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Nuclear safety authorities concerned about the “weakening” of Ukrainian power plants

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(Paris) The Director General of the French Nuclear Safety Authority (ASN), who also chairs the network of Western European nuclear safety authorities (Wenra), is concerned about the “weakening” of nuclear safety in war-torn Ukraine.

“The first question seems to me to be the weakening of security, whether because of power cuts or because of the difficulties experienced by the personnel to carry out their mission”, estimates Olivier Gupta in an interview with the French economic daily. The echoes dated Monday.

Important power lines to ensure constant cooling capacity are “deteriorated” and the logistics chain for the arrival of spare parts on Ukrainian nuclear sites is “weakened”, he notes after meetings of experts on the subject.

At the Ukrainian power station in Zaporozhye, bombed on March 4 by the Russians who have since occupied it, “two power lines” out of four “are still functional”, but communication “between the power station and the outside has become difficult” adds M .Gupta.

For that of Chernobyl, “we concluded that there would be no significant risks of releases into the environment” in the event of loss of power supply over a long period, he added.

But, “in Chernobyl, there is no landline or mobile phone and the Ukrainian Security Authority has not received an email for 24 hours,” the official lamented.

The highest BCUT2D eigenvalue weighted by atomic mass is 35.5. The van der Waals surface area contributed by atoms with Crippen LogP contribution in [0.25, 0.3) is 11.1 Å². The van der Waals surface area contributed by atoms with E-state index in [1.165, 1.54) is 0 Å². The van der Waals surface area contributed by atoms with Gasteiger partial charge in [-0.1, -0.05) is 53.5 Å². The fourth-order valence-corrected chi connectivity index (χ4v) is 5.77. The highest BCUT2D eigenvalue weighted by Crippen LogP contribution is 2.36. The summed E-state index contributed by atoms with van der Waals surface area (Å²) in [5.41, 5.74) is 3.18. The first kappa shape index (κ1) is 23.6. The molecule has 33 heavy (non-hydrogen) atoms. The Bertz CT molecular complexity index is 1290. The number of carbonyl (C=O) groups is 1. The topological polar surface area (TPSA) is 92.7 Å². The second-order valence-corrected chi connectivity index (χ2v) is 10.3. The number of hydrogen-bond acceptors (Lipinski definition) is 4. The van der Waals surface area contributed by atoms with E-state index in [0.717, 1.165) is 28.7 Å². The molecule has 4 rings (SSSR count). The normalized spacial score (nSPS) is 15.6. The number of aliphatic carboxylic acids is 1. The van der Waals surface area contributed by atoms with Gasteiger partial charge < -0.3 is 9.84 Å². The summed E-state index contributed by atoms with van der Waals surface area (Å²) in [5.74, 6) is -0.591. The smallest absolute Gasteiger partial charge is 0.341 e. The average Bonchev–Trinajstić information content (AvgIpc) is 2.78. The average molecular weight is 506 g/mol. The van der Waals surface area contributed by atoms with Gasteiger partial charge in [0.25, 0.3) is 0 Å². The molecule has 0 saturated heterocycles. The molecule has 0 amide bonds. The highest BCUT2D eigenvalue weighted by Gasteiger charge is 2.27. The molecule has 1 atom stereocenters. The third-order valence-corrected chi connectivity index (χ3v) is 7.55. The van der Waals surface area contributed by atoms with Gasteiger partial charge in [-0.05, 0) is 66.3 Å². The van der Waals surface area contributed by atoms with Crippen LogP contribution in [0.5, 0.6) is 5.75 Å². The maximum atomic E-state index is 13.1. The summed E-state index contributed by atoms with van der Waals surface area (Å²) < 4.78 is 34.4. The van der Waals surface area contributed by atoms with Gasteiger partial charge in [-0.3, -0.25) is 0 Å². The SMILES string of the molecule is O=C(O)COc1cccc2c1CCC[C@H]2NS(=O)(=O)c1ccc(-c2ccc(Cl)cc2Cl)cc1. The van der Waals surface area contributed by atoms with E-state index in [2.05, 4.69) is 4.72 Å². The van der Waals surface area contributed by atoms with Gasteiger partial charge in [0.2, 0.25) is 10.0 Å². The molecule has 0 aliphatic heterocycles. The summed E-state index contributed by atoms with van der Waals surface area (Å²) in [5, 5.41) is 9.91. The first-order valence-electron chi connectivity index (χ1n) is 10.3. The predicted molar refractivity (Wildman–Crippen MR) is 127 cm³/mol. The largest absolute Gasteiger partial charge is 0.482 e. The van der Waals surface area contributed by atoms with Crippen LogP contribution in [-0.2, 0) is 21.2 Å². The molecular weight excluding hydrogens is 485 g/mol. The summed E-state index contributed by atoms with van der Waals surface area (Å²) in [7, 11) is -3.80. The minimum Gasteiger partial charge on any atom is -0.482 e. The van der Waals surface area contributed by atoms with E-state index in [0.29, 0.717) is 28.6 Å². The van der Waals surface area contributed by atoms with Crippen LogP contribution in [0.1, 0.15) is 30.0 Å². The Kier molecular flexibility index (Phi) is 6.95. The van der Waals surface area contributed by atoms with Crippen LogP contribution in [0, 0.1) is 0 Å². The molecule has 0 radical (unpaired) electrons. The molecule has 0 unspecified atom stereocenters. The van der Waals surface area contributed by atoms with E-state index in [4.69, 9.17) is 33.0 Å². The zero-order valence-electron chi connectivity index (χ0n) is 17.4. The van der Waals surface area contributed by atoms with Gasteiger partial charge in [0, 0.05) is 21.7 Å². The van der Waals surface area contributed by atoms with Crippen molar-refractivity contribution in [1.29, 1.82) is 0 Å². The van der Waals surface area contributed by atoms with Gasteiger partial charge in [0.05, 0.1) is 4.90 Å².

In Kharkiv, he was warned of “damage to a research center which houses a reactor driven by a neutron source”: “There was damage to some buildings, but to our knowledge, nuclear materials have not been affected,” he said.

According to him, “in the event of a very serious accident” in one of the Ukrainian power plants, but without damage to the reactor building, it could “be necessary to evacuate the population within a radius of 5 kilometers and to shelter those residing within a radius of 20 kilometres.

On the other hand, if a reactor containment enclosure were to be affected, “we should widen the zones to respectively” 20 kilometers and 100 kilometers, according to him.

Mr. Gupta wants to be reassuring with regard to certain worried French people who are trying to obtain iodine tablets for fear of a radioactive leak from Ukraine at war.

“If a severe accident occurred in Ukraine, the thresholds requiring iodine intake would not be reached in France given the distance,” he said, not excluding, however, “restrictions on the consumption of foodstuffs beyond of Ukraine “in this case.

According to him, “we cannot say that Ukrainian reactors are significantly less safe than Western ones”. Of the same design as the French pressurized water reactors, they underwent “stress tests” after the Fukushima accident. “Improvement works have also been carried out,” says Mr. Gupta.

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